NBA Draft Winners And Losers
A night full of versatility and versatility
The NBA draft came and went, with more of the pomp and circumstance we are accustomed to prior to last years pandemic. Adam Silver was back up front, the players were back at the table, and Knicks fans were back to bemoaning their team’s decisions. I enjoyed my evening with a glass full of water and joy as my beloved Orlando Magic ignored everything I said they would do (mostly as a taunt to motivate them ;) and took two players I rated very highly in my draft preview. Let’s take a look at the winners and losers.
Winner: The Orlando Magic
The Magic had looked to be the big loser coming out of the draft lottery, as their ping pong balls proved to be unworthy of a top four pick in what was viewed as a four player draft. The presumption of everyone (including me) was that the Raptors would take Suggs fourth. They threw a curveball, however, taking Scottie Barnes, leaving the extremely talented Suggs for the Magic, who desperately needed a star player. Getting glue guy Franz Wagner was icing on the cake as well, giving Suggs a partner who will share the ball and balance with him. Wagner may not have been the most talented player at 8, but it’s Suggs’ team now, and Wagner will understand that and pair nicely.
Jay Bilas, longtime NBA Draft commentator, has a fondness for certain phrases. For years, that fondness was targeted at the word “length”. NBA teams had grown weary, he reported, of short, squat players, and were looking for longer players. He proved this by describing 75 percent of the players taken as “long”. It became such a recognized phrase, it spawned a drinking game, where you had to take a sip/shot every time Bilas said long. In 2021, however, Length is dead (and our previous team might have been the one who killed it, since they drafted nothing but long players who couldn’t shoot and went nowhere).
In place of length, we now have versatility. Two out of every three prospects was viewed as “versatile”. What that means is up for debate however, as versatility was applied to a players overall game (they shoot, score, play defense), an aspect of their game (they can shoot inside, outside, upside, downside), their position on the floor (they can play the 1, 2, 3, 4, 5 c’mon everybody let’s…), or their ability to wear a suit (ok, I made that up, but some of those pants were so tight they required some real versatility to get in and out of, and possibly a shoehorn). Even Corey Kispert, a player with virtually no versatility, since he is almost exclusively an outside shooter, wing, and Abercrombie model, was deigned worthy of the phrase.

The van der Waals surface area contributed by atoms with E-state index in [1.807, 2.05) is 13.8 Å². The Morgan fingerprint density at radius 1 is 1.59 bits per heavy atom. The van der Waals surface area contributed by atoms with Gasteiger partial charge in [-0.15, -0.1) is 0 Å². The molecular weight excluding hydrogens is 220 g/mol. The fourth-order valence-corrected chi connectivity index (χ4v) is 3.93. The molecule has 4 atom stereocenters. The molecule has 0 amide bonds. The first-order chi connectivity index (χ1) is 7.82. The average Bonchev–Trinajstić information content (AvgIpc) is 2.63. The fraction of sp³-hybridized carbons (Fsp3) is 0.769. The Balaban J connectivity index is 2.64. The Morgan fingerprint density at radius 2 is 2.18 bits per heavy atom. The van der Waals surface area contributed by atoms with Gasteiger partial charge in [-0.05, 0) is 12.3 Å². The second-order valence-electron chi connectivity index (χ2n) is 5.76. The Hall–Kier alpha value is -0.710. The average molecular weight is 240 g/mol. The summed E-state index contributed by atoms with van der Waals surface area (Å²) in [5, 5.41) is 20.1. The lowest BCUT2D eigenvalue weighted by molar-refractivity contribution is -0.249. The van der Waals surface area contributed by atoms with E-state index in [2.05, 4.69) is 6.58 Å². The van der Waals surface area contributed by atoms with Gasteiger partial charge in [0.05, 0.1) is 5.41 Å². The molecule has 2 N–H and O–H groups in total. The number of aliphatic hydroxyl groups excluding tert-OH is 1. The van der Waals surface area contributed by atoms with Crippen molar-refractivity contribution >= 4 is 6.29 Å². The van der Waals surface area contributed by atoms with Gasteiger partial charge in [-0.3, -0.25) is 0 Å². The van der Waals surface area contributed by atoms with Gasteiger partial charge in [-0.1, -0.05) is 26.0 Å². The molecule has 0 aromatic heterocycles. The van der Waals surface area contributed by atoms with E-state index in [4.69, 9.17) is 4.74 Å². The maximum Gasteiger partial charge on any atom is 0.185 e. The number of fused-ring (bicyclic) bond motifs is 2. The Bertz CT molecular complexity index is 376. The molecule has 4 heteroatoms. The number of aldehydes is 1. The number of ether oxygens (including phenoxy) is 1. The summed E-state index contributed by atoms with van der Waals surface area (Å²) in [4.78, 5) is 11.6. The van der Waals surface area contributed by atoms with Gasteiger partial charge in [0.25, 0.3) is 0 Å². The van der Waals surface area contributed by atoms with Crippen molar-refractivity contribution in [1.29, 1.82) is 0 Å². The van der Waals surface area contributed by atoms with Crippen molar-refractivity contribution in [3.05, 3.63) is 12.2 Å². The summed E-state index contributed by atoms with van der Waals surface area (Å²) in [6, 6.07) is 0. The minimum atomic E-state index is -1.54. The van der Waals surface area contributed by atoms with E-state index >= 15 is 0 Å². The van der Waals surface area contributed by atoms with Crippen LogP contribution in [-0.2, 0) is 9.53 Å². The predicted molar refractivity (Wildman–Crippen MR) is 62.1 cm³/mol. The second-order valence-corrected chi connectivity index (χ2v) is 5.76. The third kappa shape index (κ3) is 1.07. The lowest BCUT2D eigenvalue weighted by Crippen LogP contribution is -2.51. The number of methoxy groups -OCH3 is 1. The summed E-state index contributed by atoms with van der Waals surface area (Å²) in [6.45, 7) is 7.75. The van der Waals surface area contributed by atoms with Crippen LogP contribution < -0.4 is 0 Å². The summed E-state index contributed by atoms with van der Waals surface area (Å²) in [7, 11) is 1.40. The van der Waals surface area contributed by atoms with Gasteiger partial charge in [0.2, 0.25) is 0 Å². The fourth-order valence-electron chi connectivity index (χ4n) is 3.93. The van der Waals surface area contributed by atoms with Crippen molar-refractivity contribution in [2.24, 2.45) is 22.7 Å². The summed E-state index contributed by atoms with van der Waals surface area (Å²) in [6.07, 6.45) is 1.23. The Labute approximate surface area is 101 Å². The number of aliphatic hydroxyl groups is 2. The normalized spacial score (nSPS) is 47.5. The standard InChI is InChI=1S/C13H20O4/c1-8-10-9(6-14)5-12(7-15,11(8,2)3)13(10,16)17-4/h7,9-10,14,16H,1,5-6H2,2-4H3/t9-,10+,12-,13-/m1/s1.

Loser: The New York Knicks
The Knicks had two picks in the late middle first round, and… did nothing with them. They traded one for a future first, and the other to move back and take Quentin Grimes, a fine player, but not a difference maker. Poor Spike Lee drove all they way there just to see them dump their picks. So why did they do this? Depth and scoring is an issue for them. It’s because they have 50 million in cap space, and wanted to save every cent for… I don’t know. Kawhi Leonard is a free agent, but he won’t go to the Knicks. I don’t see Chris Paul re-signing outside of Phoenix after last year. Mike Conley? Every year the Knicks do this where they think they are going to attract a star player, and every year they don’t. Maybe try something different. Maybe try draft and developing a good player yourselves.
Winner: Whoever ends up trading with the Golden State Warriors